Blog:
Stories of Service

Share on facebook
Share on twitter

By: Shayla Thiel Stern

Tags

What Does Service Look Like for AmeriCorps Members Now?

conservation corps and truck

Although the Covid-19 pandemic has stopped or slowed so much of what normally happens in our world, people serving in AmeriCorps have continued to serve their communities without a decrease in service hours or a pause in the help they can offer.

Many of the AmeriCorps members currently serving have had to adapt either to Center for Disease Control (CDC) recommended guidelines or to serving virtually, but they move forward carrying out critical service with their organizations. Some members have pivoted their roles to take care of unmet needs that have been exacerbated by the pandemic – including help with food insecurity, childcare for essential workers or providing technology help for isolated people who want to continue to maintain social connections with others online but don’t have the means or skills to do so.

The program managers and directors who oversee these AmeriCorps members are also rising to the occasion – and fostering connection and community among members while continuing to support them. Barabara Gunderson, AmeriCorps Director at the Southern Minnesota Initiative Foundation (SMIF), said the AmeriCorps LEAP members who provide virtual lessons instead of face-to-face interaction with the PreK students who they serve “miss their kiddos” and worry about their parents feeling overwhelmed with the work they are sending home, but she is helping her team stay optimistic and connected.

“We try to keep the optimism and resilience going through our team Zoom meetings, and I am realizing how vital and meaningful it is to regularly meet with the member team because they need this time and the friendships of their Corps mates to know that they are not alone and they have support and can be honest in expressing the stress of the challenge COVID and building trusting relationships remotely with social emotional skills,” Gunderson said.

Indeed, service looks a little different for most AmeriCorps members this year. With thanks to the many program staff members who sent us updates, here is an inspiring round-up featuring how some of our Minnesota AmeriCorps programs and members have adjusted to the current difficult circumstances.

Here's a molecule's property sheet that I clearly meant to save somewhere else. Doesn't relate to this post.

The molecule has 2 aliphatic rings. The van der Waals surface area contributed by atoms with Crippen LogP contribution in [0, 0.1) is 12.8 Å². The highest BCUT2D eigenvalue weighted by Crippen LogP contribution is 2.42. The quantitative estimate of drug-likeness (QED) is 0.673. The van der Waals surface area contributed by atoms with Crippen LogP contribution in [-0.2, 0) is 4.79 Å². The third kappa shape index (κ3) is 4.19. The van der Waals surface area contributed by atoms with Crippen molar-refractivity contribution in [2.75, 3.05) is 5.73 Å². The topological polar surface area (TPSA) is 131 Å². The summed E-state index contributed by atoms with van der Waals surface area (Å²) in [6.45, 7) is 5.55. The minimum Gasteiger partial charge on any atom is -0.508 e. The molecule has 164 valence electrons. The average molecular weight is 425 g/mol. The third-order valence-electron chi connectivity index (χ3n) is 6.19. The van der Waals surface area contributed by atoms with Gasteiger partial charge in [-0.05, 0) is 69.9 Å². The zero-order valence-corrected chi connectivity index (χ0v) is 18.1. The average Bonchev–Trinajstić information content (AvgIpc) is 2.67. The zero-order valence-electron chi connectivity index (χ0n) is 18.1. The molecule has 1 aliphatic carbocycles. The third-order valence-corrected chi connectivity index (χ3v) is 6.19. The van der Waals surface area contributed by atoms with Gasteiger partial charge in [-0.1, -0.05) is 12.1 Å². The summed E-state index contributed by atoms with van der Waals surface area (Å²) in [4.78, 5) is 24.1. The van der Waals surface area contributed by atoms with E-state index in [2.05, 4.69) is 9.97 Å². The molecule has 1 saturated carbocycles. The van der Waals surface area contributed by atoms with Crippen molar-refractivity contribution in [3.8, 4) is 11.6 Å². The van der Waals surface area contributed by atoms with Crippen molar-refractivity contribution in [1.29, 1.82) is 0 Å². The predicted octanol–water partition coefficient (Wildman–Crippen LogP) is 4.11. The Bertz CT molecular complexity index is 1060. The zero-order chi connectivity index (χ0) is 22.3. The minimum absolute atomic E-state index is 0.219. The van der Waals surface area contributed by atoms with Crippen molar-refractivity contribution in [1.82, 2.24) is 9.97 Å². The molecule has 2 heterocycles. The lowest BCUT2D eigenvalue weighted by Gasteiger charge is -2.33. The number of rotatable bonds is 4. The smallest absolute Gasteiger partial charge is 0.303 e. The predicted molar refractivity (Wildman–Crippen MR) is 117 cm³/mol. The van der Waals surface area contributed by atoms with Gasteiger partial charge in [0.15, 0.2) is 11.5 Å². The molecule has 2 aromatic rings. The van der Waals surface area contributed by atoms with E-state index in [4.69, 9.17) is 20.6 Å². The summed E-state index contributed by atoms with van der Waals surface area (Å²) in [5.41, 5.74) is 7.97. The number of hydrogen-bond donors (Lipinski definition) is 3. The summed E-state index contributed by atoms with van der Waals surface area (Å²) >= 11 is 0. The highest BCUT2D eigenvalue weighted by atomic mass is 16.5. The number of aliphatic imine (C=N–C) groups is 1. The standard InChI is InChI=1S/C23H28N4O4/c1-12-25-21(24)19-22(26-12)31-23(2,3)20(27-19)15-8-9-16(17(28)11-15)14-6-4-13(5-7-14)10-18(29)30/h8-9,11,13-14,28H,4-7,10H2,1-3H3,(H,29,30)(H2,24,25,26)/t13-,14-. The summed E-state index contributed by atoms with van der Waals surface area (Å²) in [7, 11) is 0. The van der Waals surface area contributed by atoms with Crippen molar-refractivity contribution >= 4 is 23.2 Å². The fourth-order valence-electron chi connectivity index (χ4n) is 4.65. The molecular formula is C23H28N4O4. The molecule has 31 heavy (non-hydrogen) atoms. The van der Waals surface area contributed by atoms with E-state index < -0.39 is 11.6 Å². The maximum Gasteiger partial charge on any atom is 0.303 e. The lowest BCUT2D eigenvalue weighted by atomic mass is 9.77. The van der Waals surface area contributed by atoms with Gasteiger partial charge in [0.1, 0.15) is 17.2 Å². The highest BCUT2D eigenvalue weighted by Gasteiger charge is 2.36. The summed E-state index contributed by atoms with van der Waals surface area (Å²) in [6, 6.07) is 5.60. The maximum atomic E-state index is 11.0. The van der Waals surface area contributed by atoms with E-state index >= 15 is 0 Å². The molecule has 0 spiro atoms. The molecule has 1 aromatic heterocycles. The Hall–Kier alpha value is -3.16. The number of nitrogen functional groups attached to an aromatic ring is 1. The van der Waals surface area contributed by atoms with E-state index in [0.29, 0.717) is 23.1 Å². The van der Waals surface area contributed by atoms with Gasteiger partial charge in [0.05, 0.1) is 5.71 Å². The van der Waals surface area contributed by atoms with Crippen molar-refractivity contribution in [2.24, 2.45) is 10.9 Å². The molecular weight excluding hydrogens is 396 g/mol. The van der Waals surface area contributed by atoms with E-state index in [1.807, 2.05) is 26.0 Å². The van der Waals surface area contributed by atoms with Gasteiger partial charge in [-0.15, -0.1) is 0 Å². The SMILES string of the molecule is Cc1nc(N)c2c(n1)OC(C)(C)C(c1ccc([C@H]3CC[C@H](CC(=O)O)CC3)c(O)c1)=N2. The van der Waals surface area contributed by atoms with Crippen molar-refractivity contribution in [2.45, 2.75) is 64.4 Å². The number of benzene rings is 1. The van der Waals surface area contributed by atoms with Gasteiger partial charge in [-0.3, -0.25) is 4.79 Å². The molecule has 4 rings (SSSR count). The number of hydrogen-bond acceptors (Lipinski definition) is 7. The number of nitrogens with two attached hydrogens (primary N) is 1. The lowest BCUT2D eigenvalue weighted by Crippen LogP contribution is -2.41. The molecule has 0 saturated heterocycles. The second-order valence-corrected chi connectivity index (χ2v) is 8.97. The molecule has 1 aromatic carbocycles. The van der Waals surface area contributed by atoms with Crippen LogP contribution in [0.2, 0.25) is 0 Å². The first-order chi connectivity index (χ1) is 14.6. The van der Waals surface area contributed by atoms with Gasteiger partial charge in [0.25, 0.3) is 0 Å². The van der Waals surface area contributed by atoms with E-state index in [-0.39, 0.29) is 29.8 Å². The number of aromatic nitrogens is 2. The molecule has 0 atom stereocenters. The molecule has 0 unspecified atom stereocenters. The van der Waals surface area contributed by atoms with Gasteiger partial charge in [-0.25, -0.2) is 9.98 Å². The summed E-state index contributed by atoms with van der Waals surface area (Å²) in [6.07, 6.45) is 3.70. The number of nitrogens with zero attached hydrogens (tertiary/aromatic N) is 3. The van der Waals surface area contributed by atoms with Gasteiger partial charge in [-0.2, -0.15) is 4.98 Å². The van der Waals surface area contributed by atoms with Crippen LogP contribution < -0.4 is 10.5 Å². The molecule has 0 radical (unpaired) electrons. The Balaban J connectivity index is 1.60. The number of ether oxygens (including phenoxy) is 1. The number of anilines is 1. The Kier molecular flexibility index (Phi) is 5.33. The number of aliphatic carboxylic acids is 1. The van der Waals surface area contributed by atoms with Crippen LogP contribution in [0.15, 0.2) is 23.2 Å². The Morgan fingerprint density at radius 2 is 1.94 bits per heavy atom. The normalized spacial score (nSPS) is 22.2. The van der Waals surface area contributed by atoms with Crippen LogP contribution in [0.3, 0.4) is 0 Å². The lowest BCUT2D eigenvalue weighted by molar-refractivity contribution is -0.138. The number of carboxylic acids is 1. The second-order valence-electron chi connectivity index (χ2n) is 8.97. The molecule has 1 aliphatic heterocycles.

AmeriCorps LEAP

AmeriCorps LEAP members are in a variety of situations, from providing distance learning to serving in person in a classroom – particularly in the case of the youngest PreK children they serve. Additionally, three members are serving at school-operated child care centers for essential workers.

City of Lakes AmeriCorps

City of Lakes AmeriCorps members are all serving remotely this year and doing the same service that they usually do in person – for example, supporting middle school  LTELs, ESL and content classes during the day. After school, members provide homework help and enrichment classes in online programs. They also do 1:1 virtual check-ins with students and families.

College Possible

AmeriCorps members serving in College Possible are entirely remote and using Google Meet as well as email, text and phone conversations to provide coaching to their students. The organization has slightly altered the curriculum in order to better accommodate its delivery model, but otherwise, members are accomplishing the same goals.

Community Forestry Corps

Community Forestry Corps launched this past fall, and members – who typically are placed as a single member at their host sites – are out in the communities conducting tree inventories, identifying spring planting opportunities and designing gravel beds. Members have also developed Emerald Ash Borer plans and developed environmental and tree education and outreach. Members who serve around other people do so in accordance with CDC guidelines.

CTEP – Community Technology Empowerment Project